The Gulf Co-operation Council (GCC) on Sunday (January 30) concluded a joint tactical exercise in eastern Saudi Arabia meant to bolster the security co-operation among member states.
Security forces from Saudi Arabia, the United Arab Emirates (UAE), Qatar, Oman, Kuwait and Bahrain took part in the two-week-long Arab Gulf Security 3 exercise in Dammam in the Eastern Region.
The drills were meant to strengthen security co-operation among GCC countries and boost the co-ordination and readiness of security forces to address all the threats facing the Gulf region, the Saudi Interior Ministry said in a statement at the start of the exercise.
The security of GCC countries is indivisible, Saudi Minister of Interior Prince Abdulaziz bin Saud bin Nayef said at a ceremony marking the end of the drills.
"We all stand united in the face of anything that threatens the security and stability of the Arab Gulf states," he said.
"We reject by all means anything that compromises our security, tampers with our assets, or undermines the safety of individuals and facilities," Nayef said.
"Through this joint exercise, we confirm the main objective... to permanently improve security co-ordination and co-operation between our security forces and unify efforts to raise readiness," he added.
Maj. Gen. Abdulaziz bin Faisal Al Thani, undersecretary of Qatar's Ministry of Interior and the commander of Qatar's Internal Security Force, praised the high level of co-ordination and readiness of the various security services, Qatar News Agency reported.
In addition to raising the efficiency of the security services of GCC states, the exercise contributed to the exchange of security expertise and raising the readiness among GCC ministries of interior and security services, he said.
Qatar is set to host the next edition of the joint tactical exercise.
The latest exercise took place after the Royal Saudi Land Forces, Kuwaiti Land Force and US Army's Spartan Force held the Gulf Shooting 2021 exercise in Kuwait late last year.
The drill ran November 7–18, according to the official Saudi Press Agency (SPA).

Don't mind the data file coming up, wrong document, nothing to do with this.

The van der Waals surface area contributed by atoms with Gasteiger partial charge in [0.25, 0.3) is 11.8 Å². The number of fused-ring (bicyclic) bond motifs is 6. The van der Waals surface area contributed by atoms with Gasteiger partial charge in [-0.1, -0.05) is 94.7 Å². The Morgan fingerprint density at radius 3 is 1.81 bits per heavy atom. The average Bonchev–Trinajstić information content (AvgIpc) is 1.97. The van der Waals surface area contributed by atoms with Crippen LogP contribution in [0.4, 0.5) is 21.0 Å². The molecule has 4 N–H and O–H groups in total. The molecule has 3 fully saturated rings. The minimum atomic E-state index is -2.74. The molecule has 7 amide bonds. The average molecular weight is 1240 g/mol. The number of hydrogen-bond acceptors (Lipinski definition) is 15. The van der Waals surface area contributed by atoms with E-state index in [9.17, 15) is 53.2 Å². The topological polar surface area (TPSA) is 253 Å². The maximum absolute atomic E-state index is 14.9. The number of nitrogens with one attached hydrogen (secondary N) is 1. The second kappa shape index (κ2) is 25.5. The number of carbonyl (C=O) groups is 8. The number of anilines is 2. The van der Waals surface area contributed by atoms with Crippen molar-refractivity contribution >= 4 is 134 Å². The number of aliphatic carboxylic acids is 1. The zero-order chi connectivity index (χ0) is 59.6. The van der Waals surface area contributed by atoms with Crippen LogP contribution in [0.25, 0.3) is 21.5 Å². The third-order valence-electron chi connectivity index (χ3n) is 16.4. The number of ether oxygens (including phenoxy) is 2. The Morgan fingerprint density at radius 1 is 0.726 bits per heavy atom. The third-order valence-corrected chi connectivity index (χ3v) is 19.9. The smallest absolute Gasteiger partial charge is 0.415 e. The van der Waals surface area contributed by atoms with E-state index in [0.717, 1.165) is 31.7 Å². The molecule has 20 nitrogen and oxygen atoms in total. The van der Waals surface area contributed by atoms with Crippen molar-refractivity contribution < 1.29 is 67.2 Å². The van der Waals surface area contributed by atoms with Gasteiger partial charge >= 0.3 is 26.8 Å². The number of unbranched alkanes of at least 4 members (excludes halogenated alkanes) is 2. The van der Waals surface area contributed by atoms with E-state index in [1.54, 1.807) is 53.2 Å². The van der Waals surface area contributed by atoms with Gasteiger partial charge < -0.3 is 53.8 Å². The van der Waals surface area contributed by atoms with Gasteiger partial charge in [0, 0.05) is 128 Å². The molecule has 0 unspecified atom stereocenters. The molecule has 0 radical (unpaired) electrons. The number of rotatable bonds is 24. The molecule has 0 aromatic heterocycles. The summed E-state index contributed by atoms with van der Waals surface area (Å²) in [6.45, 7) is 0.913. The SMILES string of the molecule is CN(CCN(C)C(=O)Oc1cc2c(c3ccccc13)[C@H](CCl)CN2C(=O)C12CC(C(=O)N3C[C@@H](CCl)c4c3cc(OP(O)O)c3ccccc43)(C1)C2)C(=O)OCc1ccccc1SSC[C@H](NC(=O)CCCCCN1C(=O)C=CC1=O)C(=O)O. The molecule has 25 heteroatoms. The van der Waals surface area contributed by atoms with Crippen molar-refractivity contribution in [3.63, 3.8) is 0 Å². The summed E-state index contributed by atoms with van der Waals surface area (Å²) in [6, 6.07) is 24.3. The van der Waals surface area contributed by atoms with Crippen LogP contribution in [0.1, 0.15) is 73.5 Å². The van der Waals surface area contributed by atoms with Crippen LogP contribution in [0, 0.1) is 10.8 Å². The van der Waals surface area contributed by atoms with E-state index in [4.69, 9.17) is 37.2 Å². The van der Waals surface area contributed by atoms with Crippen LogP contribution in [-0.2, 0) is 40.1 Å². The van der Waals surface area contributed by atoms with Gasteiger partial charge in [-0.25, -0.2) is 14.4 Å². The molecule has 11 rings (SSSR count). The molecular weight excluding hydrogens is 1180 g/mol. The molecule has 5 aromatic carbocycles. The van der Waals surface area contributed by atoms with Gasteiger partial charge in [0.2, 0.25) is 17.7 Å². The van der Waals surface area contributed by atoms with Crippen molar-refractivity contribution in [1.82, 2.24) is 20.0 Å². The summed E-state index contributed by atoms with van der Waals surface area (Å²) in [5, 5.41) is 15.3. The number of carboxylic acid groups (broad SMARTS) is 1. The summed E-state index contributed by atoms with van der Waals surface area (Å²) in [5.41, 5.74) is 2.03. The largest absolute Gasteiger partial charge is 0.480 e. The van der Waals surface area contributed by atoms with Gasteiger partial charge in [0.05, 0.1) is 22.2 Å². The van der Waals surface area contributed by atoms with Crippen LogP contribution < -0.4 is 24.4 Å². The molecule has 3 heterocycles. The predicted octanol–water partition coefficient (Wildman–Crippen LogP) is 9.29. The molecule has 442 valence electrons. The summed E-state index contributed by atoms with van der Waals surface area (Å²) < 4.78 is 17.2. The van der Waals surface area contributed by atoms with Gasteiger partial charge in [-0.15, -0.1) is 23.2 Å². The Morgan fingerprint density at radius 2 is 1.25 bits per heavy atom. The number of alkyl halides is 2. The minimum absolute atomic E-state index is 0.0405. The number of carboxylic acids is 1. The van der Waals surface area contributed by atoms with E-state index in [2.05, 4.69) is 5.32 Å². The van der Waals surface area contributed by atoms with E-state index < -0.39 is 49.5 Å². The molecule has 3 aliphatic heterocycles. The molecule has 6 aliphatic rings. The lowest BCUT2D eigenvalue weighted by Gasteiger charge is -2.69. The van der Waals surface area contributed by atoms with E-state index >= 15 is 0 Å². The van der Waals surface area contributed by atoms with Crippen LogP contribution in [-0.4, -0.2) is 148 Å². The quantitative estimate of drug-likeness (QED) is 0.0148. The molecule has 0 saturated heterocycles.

The exercise was meant to strengthen military relations and joint defence co-operation with friendly countries, and exchange military experiences and knowledge, to "highlight and unify the combat capability of the three countries", said Col. Nayef bin al-Humaidi, the commander of the drill.
Drill planners focused on "planning and implementation of command and control procedures", he said, as well as conducting a rapid response to emergency situations for joint ground operations.
The drill also developed skills to implement tactical shooting for infantry and armoured units in conjunction with close air support and administrative support operations.
At a January 4 virtual meeting between GCC secretary general Nayef al-Hajraf and US Naval Forces Central Command (NAVCENT) commander Vice Adm. Brad Cooper, the two discussed ways of strengthening the security and safety of waterways and marine navigation in the region.
The leaders discussed future opportunities for NAVCENT co-operation with the GCC's naval task force, Task Force 81, the command said in a statement.
"These include NAVCENT's new initiative to integrate new unmanned systems in close collaboration with regional partners, as well as a regional approach to interdiction of maritime illicit activity," it said.
The meeting came after Yemen's Houthis seized an Emirati-flagged ship on January 3 in the Red Sea off the coast of Yemen.
The Saudi-led Arab coalition, of which the UAE is a key member, said the cargo ship, the Rwabee, was returning from a mission to set up a field hospital on Yemen's Socotra island.
The Rwabee was carrying medical supplies, it said, branding the hijacking an act of piracy that threatens freedom of navigation and international trade in the south Red Sea and Bab al-Mandeb strait.